CREATE CLUSTERED INDEX cixSales ON dbo.Sales (GUIDCol) GO
INSERT INTO dbo.Sales ( SalesOrderID, SalesOrderDetailID, CarrierTrackingNumber, OrderQty, ProductID, SpecialOfferID, UnitPrice, UnitPriceDiscount, ModifiedDate ) SELECT SalesOrderID, SalesOrderDetailID, CarrierTrackingNumber, OrderQty, ProductID, SpecialOfferID, UnitPrice, UnitPriceDiscount, ModifiedDateFROM AdventureWorks2012.Sales.SalesOrderDetail GO 20
I need to take a backup to start the recovery chain. I just created this database and while it is in the full recovery mode, the database will be treated as though it is in the simple recovery mode since I have not yet taken a full backup. In other words, the log will be truncated when a checkpoint occurs right now. As soon as I take a full backup, the log will only be truncated when a log backup occurs. In the full backup and log backups I am taking below, I am using the "NUL" backup device. I'm just using this because I don't really want to write the backup out to disk. I don't plan on using the backup in later operations. You really never want to use this in a production environment unless you are testing how long it takes to read the data from the data files for the backup or another special case which I won't go into here.
BACKUP DATABASE RebuildReorg TO DISK = 'NUL' GO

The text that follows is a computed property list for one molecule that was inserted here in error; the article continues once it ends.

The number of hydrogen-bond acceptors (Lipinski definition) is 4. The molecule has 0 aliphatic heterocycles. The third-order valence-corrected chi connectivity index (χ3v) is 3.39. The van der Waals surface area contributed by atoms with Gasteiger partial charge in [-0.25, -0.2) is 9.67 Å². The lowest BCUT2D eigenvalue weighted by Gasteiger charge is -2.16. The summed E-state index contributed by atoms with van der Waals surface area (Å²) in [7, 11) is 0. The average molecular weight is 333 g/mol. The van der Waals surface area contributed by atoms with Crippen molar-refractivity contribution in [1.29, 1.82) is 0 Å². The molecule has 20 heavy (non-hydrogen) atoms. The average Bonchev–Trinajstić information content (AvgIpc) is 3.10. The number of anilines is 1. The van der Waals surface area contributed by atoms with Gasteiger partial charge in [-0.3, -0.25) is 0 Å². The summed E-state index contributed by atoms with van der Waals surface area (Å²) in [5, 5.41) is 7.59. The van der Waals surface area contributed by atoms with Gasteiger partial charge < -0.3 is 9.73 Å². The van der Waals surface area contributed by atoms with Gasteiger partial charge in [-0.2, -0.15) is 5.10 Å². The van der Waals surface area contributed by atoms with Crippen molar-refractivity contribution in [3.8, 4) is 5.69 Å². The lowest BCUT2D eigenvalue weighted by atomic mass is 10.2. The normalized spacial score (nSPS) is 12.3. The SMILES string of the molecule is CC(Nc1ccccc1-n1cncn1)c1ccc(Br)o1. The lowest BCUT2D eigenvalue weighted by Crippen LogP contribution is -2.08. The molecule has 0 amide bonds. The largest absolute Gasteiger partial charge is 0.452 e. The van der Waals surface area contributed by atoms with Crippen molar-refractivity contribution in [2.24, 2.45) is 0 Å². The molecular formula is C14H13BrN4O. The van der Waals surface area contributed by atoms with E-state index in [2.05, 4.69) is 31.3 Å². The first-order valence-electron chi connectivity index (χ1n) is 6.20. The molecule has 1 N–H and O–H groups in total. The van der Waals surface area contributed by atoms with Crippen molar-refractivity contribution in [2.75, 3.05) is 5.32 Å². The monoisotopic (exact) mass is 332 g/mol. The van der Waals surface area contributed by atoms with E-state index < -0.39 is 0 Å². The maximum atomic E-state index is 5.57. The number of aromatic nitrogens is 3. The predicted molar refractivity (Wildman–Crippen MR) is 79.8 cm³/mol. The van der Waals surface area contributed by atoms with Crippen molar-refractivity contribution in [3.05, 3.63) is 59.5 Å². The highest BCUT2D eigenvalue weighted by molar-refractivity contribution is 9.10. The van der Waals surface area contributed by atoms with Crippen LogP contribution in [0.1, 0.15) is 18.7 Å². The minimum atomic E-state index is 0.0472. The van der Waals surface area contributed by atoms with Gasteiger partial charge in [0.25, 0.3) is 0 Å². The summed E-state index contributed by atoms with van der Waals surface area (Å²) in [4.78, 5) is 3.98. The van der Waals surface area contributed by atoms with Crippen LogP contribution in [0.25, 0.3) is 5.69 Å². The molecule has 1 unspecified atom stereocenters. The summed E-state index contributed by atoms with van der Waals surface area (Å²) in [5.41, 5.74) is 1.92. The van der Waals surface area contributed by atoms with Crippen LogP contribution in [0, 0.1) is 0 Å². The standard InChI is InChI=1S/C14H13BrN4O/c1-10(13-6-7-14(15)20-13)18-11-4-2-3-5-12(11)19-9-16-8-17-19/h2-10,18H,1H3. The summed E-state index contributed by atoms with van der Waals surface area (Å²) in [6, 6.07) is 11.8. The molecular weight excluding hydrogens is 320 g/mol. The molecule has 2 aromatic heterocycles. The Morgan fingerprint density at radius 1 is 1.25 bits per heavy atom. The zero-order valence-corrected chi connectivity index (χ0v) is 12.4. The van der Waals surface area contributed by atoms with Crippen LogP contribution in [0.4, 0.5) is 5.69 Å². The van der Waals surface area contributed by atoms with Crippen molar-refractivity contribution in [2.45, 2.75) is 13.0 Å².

BACKUP LOG RebuildReorg TO DISK = 'NUL' GO
Now rebuild the clustered index on the table.
ALTER INDEX cixSales ON dbo.Sales REBUILD
I can use the system function sys.fn_dblog to find out how many log records were generated by the rebuild statement. Remember, I took a log backup before I performed the rebuild, so I was working with an "empty" transaction log when the rebuild occurred.
SELECT LogRecordsGenerated = COUNT(*) FROM sys.fn_dblog(NULL, NULL) WHERE AllocUnitName = 'dbo.Sales.cixSales'
So, it looks like rebuilding the index resulted in 35516 transaction log records. Cool. What kind of log generation will I be looking at if I would have performed a reorganize instead? To find out, I'll need to recreate the above scenario again.
INSERT INTO dbo.Sales ( SalesOrderID, SalesOrderDetailID, CarrierTrackingNumber, OrderQty, ProductID, SpecialOfferID, UnitPrice, UnitPriceDiscount, ModifiedDate ) SELECT SalesOrderID, SalesOrderDetailID, CarrierTrackingNumber, OrderQty, ProductID, SpecialOfferID, UnitPrice, UnitPriceDiscount, ModifiedDateFROM AdventureWorks2012.Sales.SalesOrderDetail GO 20 Make sure to backup the log again so that we can compare the two operations.
Now perform the reorganize.
ALTER INDEX cixSales ON dbo.SalesREORGANIZE
And run the query against the transaction log to see how much log was generated by the reorganize operation.
As you can see, from a log generation perspective the reorganize statement created a SIGNIFICANTLY (35516 vs 2.7M) higher number of transaction log records as compared to the rebuild. This is by design. For large, heavily fragmented indexes the reorganization operation is much less efficient than the index rebuild operation. This is important to know because if you're using a technology that relies on reading from the transaction log, such as mirroring, transactional replication/CDC then performing a reorg is going to generate a lot more activity that needs to be sorted through. Of course, a reorg does have its benefits, such as being a progressive operation. A reorg can be stopped while it is occurring and you won't lose the work it has already completed, as compared to a rebuild which is an atomic operation. Like everything in technology, there are benefits and drawbacks to both operations.
Hope this helps!